The idea for a direct liaison between law enforcement and the school districts in Snohomish County was born in January of 2013, directly on the heels of the Sandy Hook tragedy in which 26 people, the majority of whom were children, were shot and killed by a lone gunman at Sandy Hook Elementary School in Newtown, Conn. School Services Unit Lead Sgt. Scott Parker recounted the story recently, recalling Lovick’s urgency and desire to have the unit up and running as quickly as possible.
And so it was. Under Lovick’s direction, the School Services Unit was officially launched on March 15 of last year.
“I’m very, very proud of the great work they’re doing,” said Lovick.
He took a few moments to acknowledge Sultan’s Police Chief, Snohomish County Sheriff’s Office East Precinct Lt. Monte Beaton.
“I want to congratulate your police chief here, Monte Beaton,” said Lovick. “Monte is one of those rising stars in law enforcement.”
He then invited questions from meeting attendees.
Sky Valley Chamber Director Debbie Copple asked for an update on the commercial runway that has been proposed for Paine Field in Everett.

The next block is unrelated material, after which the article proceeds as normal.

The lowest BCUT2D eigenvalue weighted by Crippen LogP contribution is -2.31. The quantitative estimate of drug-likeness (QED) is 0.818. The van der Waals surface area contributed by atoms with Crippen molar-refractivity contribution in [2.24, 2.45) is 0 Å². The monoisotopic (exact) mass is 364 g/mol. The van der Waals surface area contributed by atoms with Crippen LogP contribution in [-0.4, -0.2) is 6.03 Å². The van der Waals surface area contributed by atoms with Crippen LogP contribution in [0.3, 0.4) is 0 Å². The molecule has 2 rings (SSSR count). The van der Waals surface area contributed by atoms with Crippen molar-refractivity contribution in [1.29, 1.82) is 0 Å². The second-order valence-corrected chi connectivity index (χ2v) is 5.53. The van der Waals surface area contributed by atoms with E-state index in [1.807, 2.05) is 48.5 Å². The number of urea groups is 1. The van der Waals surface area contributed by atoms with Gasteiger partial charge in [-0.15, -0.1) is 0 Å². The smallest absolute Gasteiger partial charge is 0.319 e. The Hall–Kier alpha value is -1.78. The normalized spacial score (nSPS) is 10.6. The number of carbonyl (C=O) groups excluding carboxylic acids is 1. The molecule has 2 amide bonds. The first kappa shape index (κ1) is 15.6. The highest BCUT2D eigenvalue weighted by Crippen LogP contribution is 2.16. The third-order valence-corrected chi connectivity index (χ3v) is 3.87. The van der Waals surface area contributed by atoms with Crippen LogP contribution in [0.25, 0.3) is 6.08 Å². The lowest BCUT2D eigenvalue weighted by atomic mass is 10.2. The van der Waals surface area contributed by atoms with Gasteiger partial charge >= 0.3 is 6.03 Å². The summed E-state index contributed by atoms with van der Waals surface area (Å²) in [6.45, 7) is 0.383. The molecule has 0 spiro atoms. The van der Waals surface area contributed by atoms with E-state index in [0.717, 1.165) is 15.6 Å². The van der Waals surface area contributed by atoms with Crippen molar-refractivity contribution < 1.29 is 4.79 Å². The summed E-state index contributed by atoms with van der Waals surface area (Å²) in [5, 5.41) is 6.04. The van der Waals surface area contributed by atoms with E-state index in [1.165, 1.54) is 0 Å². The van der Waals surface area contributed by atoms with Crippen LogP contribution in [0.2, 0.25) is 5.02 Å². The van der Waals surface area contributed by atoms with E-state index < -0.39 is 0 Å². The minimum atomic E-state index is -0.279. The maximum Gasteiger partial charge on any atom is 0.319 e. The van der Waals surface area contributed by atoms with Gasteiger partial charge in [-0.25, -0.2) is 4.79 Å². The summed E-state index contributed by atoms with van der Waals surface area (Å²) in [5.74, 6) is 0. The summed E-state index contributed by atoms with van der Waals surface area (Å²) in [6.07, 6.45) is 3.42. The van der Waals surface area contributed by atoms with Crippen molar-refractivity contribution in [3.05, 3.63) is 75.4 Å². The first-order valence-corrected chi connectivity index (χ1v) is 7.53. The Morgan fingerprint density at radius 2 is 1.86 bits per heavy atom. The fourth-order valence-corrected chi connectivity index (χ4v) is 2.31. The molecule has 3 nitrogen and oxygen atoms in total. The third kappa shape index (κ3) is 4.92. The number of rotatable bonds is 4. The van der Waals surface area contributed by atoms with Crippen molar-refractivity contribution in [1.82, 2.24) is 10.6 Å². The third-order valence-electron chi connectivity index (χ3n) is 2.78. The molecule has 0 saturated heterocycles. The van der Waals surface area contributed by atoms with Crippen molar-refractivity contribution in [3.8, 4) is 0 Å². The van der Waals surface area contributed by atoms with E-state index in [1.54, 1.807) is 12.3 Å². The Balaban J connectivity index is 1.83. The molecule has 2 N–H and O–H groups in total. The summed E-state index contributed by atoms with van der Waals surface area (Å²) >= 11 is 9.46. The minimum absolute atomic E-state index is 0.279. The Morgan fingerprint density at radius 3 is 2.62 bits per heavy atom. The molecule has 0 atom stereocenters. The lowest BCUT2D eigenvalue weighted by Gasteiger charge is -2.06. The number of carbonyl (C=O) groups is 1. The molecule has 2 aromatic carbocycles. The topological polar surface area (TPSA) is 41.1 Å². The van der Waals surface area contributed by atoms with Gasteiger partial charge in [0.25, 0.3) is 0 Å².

Lovick shared that an environmental impact study has been performed, with a favorable result towards the proposed commercial runway plans. The decision, however, was appealed to the 9th circuit by a group called Save our Communities.
Save our Communities is a nonprofit organization that was started in 1992 to prevent Paine Field from becoming a north-end version of SeaTac.
“We’re going to move forward according to the decisions of the court,” said Lovick.
Lovick was asked by several attendees about what his plans are to ease the current difficulties that the county faces when dealing with the portion of the population suffering from mental illness. In his address, Lovick referenced a panel of mental health professionals that he has retained to help advise the county on the best course of action to facilitate treatment for the mentally ill. The panel has recently provided him with several recommendations, and Lovick said that they will be working to find long-term ways to sustainably provide aid to the mentally ill citizens of Snohomish County.
One of the things that the county will be working on is promoting the usage of a non-emergency call center dedicated to health and human services.
“We’re going to start educating people to use 2-1-1,” said Lovick.
Right now, the 2-1-1 call center, which is funded by United Way of Snohomish County and operated by Volunteers of America Western Washington, is open from 8 a.m. to 5 p.m. on Monday through Friday. Lovick shared that they will be working on providing the resources to ensure that the facility can be open seven days a week.
“That’s going to be a start,” said Lovick.
Lovick thanked Sky Valley Chamber President Kevin Johnson for having him and thanked meeting attendees for their questions.
“I am going to do my absolute best to serve not only with pride as Snohomish County Executive, but I’m going to serve with integrity and the dignity you expect,” said Lovick.